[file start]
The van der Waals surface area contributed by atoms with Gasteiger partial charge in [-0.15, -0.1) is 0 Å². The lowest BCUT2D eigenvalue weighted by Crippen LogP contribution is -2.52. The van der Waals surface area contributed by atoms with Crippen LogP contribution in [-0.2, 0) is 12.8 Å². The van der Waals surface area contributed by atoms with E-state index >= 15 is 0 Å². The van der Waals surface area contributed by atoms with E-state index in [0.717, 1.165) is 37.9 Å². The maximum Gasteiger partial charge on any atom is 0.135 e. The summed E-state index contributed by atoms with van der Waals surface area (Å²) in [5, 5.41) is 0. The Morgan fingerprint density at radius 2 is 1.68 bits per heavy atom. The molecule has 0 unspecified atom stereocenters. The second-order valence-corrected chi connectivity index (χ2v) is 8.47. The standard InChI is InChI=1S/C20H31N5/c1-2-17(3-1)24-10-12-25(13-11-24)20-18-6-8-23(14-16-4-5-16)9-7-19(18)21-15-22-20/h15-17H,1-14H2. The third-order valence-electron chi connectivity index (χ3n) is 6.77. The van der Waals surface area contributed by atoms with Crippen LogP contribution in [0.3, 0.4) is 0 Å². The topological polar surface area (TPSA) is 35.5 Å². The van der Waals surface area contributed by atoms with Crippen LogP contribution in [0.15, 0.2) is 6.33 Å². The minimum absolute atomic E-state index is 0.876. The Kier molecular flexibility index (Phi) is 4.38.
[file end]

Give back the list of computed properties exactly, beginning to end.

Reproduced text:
The van der Waals surface area contributed by atoms with Gasteiger partial charge in [-0.15, -0.1) is 0 Å². The lowest BCUT2D eigenvalue weighted by Crippen LogP contribution is -2.52. The van der Waals surface area contributed by atoms with Crippen LogP contribution in [-0.2, 0) is 12.8 Å². The van der Waals surface area contributed by atoms with E-state index >= 15 is 0 Å². The van der Waals surface area contributed by atoms with E-state index in [0.717, 1.165) is 37.9 Å². The maximum Gasteiger partial charge on any atom is 0.135 e. The summed E-state index contributed by atoms with van der Waals surface area (Å²) in [5, 5.41) is 0. The Morgan fingerprint density at radius 2 is 1.68 bits per heavy atom. The molecule has 0 unspecified atom stereocenters. The second-order valence-corrected chi connectivity index (χ2v) is 8.47. The standard InChI is InChI=1S/C20H31N5/c1-2-17(3-1)24-10-12-25(13-11-24)20-18-6-8-23(14-16-4-5-16)9-7-19(18)21-15-22-20/h15-17H,1-14H2. The third-order valence-electron chi connectivity index (χ3n) is 6.77. The van der Waals surface area contributed by atoms with Crippen LogP contribution in [0.3, 0.4) is 0 Å². The topological polar surface area (TPSA) is 35.5 Å². The van der Waals surface area contributed by atoms with Crippen LogP contribution in [0.15, 0.2) is 6.33 Å². The minimum absolute atomic E-state index is 0.876. The Kier molecular flexibility index (Phi) is 4.38.